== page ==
Rick, thanks for your response. I believe you. We’ve never met, but I’m an OC minister myself, so we have a lot of ministry friends in common. I’ve seen your generous heart for ministers and churches of all sizes.

        The problem with your article is that it doesn’t say what you just said in your reply to me – that small isn’t bad, and that there are many loving, Small Churches out there. The assumption the article leaves, when read on its own, is that Small Churches are small because they’re unloving and selfish.

        Take a quick look through it again, and you’ll see what I mean. Every reference to a Small Church has a negative idea attached to it (we don’t want a crowd, we don’t love unbelievers, don’t want our comfortable routine disturbed, newcomers can’t break in, selfishness…). I know you say that’s only some of us, and I believe you mean that – after all, you dedicated The Purpose Driven Church to your bi-vocational heroes. But your point would be reinforced if you also acknowledged the thousands of loving, welcoming Small Churches.

        I work with a lot of Small Church pastors. Many of them think big church pastors look down on them. I’m always trying to tell them this isn’t the case, but articles like this make it harder.

        Thanks for listening. We’re in this together.

        • http://twitter.com/Tina37520 Tina Lot

          It may make things harder for you, but majority of your congregation is saved, backed by bible teachings with less outreach potential given your situation (nothing wrong with that, Body of Christ working all over). I would assume from the way you stand up for the fact you are a loving community, even though it’s small, it’s an Awesome place for the Lord to work. What Rick is saying will appeal to the non-believers who have more of a notion against some smaller churches that tend to focus more on picking apart others than teaching Love. It’s a form of necessary persecution that will bless you, especially if you see the greater good is playing out for a harvest at hand! Though you speaking your perspective is important in this setting to remind all of us on the same team that yes small churches are full of love too!

        • Bobbi

          Karl, I’ll have to respectfully disagree. I believe Rick’s words came across clear. In the last few paragraphs words like “some” and statements like “In a small church the fellowship can become” leave us with a good reminder of what things can become. I think he was clear. He answered your previous response and reaffirmed that he isn’t saying what you are claiming.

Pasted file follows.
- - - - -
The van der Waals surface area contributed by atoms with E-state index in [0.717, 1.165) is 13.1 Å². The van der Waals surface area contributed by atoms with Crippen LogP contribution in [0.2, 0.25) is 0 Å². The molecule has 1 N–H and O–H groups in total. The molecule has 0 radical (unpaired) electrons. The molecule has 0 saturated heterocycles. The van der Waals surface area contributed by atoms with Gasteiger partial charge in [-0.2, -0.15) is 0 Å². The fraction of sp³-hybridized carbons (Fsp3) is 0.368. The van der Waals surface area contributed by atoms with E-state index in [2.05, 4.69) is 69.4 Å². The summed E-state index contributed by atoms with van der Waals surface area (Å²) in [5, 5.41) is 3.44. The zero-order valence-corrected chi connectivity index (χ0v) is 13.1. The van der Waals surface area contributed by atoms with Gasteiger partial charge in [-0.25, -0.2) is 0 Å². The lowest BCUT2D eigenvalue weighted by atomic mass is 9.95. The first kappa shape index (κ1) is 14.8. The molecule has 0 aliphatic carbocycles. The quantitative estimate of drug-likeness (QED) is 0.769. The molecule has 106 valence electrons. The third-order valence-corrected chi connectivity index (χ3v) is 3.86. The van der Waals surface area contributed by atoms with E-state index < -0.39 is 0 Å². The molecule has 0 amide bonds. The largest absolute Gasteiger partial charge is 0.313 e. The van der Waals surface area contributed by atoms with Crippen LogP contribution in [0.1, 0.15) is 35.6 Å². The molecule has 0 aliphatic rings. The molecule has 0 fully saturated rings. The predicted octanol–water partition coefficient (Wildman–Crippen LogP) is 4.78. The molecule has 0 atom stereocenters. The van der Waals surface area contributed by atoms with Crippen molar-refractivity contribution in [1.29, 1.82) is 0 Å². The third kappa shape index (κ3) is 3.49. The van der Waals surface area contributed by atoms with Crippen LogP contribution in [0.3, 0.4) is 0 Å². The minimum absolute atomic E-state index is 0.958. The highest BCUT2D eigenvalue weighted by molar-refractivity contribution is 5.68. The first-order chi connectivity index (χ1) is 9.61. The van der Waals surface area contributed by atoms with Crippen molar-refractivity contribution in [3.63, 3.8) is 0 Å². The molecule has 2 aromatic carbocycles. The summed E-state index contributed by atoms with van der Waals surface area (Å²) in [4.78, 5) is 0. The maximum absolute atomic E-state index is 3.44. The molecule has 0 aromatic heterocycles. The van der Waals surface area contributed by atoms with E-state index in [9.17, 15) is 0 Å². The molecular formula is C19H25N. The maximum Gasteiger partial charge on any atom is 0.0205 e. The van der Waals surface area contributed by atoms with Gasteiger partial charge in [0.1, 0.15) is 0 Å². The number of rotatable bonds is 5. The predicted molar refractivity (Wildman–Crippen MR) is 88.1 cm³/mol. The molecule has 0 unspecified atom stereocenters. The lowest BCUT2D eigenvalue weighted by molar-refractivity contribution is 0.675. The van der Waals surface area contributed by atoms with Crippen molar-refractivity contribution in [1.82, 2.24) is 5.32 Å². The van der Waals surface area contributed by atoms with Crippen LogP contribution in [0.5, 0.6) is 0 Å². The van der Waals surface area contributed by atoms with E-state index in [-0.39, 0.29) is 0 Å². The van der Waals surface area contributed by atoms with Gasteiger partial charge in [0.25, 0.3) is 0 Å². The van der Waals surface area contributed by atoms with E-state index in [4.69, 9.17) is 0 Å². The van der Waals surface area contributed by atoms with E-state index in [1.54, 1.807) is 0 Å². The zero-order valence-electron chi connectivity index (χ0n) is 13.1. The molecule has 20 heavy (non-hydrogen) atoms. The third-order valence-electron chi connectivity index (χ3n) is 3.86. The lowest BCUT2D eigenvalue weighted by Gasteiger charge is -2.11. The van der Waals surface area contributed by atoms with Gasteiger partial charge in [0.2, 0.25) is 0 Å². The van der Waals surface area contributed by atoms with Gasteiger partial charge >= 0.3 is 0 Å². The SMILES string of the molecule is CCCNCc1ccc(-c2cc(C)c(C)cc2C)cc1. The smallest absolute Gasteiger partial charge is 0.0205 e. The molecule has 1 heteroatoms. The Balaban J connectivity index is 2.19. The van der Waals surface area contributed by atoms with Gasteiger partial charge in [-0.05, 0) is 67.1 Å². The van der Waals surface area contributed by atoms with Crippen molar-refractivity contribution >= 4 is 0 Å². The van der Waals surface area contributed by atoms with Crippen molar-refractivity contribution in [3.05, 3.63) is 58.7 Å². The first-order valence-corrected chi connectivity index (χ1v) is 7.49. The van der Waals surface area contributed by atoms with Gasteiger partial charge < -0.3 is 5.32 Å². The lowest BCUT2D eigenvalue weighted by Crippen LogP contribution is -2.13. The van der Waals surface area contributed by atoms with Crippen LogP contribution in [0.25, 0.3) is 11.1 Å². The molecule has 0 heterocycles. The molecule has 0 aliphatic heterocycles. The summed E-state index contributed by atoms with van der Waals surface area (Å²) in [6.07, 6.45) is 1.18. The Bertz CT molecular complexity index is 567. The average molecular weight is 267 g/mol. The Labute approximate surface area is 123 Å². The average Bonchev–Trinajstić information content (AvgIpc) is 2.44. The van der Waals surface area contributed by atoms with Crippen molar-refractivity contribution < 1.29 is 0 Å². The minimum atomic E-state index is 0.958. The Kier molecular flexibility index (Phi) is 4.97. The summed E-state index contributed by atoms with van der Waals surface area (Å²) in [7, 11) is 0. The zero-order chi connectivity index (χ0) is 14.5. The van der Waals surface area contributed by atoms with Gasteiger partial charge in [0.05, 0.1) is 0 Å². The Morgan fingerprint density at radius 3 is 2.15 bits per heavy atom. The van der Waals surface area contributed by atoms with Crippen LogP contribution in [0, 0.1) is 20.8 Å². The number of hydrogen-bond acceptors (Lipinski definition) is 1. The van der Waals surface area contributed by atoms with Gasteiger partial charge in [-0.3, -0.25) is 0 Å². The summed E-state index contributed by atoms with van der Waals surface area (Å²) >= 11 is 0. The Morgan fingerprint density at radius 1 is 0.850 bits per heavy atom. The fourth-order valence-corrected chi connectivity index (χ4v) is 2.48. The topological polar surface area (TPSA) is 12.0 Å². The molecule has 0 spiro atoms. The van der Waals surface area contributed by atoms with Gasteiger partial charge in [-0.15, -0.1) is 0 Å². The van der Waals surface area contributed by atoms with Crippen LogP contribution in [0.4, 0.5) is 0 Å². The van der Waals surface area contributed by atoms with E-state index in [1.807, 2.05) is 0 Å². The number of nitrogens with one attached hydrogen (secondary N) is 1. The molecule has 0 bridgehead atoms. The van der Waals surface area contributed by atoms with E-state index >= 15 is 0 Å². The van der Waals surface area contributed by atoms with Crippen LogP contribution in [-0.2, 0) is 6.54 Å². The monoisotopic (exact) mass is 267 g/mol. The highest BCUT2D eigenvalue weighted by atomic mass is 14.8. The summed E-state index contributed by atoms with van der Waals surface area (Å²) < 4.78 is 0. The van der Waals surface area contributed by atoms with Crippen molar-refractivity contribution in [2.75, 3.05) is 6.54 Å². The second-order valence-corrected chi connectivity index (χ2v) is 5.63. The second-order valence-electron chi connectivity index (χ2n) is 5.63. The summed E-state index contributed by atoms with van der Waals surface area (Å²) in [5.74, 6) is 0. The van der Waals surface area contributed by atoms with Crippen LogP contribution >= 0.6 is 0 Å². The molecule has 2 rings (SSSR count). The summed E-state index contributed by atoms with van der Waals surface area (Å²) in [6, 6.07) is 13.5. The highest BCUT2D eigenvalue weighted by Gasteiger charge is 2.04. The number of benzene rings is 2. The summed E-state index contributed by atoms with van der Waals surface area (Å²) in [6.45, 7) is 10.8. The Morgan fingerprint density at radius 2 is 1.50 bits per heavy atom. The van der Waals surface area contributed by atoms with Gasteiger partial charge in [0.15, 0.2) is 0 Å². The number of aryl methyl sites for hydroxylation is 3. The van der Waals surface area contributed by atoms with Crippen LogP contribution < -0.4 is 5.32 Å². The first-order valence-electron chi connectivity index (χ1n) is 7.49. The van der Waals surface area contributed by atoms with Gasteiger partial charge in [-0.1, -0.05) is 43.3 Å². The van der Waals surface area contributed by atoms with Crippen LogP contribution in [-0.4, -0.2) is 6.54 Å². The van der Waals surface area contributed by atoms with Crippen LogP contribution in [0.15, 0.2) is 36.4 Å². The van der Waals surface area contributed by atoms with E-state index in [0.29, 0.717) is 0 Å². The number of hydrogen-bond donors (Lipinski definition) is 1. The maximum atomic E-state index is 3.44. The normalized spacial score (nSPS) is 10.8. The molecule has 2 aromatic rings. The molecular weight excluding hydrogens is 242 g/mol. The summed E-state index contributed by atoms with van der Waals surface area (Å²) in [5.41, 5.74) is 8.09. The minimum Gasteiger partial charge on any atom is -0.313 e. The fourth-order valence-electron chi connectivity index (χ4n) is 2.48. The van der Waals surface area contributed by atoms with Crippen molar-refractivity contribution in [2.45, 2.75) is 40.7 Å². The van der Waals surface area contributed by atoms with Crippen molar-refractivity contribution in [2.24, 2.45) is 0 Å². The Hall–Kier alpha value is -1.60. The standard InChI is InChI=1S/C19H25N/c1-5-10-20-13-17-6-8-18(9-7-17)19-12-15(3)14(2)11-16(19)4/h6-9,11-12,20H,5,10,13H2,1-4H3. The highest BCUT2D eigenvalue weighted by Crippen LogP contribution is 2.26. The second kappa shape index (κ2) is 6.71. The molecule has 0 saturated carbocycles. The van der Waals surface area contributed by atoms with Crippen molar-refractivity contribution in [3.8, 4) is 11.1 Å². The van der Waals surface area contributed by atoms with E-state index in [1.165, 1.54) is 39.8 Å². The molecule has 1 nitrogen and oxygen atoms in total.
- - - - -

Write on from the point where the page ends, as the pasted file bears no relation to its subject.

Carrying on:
• Karl Vaters

            Hi Bobbi. It looks like we may have to agree to disagree on this – in an agreeable manner (which you have done, and I appreciate).

            I don’t believe Rick was talking about ALL small or non-numerically-growing churches in this post, either. But the impression it leaves is that he thinks it applies to most of them. After all, the title says it’s “The MOST Overlooked Reason…”.

            Maybe this will help. Do the flip-test on this. What if someone wrote a piece entitled “The Most Overlooked Problem in Megachurch Growth”, then went on to say it was lack of love. Would it be enough that they used the word “some” in the post, or wouldn’t the word “most” in the title leave readers with the impression that the writer meant MOST megachurches are unloving?

            Or what if you flipped the phrase you referenced. Change the phrase “In a small church, the fellowship can become so tight that newcomers are unable to break into it.” to this: “In a megachurch the fellowship can become so corporate that newcomers are unable to break into it.”

            Technically, both phrases are true, but wouldn’t the second phrase leave the impression that the writer had an ax to grind against megachurches? I’ve read such pieces, and that is the impression they leave. And they’re wrong.

            I don’t believe most megachurches are unloving, even though I’ve been in some that are. I don’t believe most small or non-numerically-growing churches are unloving, even though I’ve been in some that are. In either case, how much they love has nothing to do with their size – or their growth.

            Some churches are unloving and don’t grow. Some are unloving and do grow. We need to guard against lack of love in every church. But, like Rick says, size has nothing to do with it.

      • http://www.facebook.com/ipa.shelterhouse.3 Ipa Shelterhouse

        Thanks pastor rick..You made a right point, Christ was the friend of sinners and He lived without sin. Imagine if we have a scenario , many of us will fall-instead of prostitutes turning to Christ, we will join them(atleast many of us). Souls are important and God adds them to the UNIVERSAL CHURCH-I believe we should be very careful with our conversation with unbelievers and sinners after all “We should be careful that we don’t fall